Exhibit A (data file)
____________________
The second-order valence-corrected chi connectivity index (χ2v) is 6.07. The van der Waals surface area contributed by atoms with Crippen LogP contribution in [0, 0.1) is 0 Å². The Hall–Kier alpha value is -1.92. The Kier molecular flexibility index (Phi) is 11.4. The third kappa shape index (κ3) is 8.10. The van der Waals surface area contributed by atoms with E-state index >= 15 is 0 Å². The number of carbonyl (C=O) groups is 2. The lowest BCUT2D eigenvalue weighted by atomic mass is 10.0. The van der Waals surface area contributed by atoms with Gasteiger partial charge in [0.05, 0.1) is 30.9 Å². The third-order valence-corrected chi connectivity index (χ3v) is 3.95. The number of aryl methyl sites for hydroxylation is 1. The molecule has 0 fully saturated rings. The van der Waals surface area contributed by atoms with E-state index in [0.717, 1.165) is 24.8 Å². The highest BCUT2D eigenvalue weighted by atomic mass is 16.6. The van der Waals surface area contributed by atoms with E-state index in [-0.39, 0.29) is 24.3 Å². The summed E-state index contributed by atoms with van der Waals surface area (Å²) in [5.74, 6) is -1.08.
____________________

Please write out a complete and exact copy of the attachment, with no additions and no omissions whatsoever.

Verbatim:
The second-order valence-corrected chi connectivity index (χ2v) is 6.07. The van der Waals surface area contributed by atoms with Crippen LogP contribution in [0, 0.1) is 0 Å². The Hall–Kier alpha value is -1.92. The Kier molecular flexibility index (Phi) is 11.4. The third kappa shape index (κ3) is 8.10. The van der Waals surface area contributed by atoms with E-state index >= 15 is 0 Å². The number of carbonyl (C=O) groups is 2. The lowest BCUT2D eigenvalue weighted by atomic mass is 10.0. The van der Waals surface area contributed by atoms with Gasteiger partial charge in [0.05, 0.1) is 30.9 Å². The third-order valence-corrected chi connectivity index (χ3v) is 3.95. The number of aryl methyl sites for hydroxylation is 1. The molecule has 0 fully saturated rings. The van der Waals surface area contributed by atoms with E-state index in [0.717, 1.165) is 24.8 Å². The highest BCUT2D eigenvalue weighted by atomic mass is 16.6. The van der Waals surface area contributed by atoms with E-state index in [-0.39, 0.29) is 24.3 Å². The summed E-state index contributed by atoms with van der Waals surface area (Å²) in [5.74, 6) is -1.08.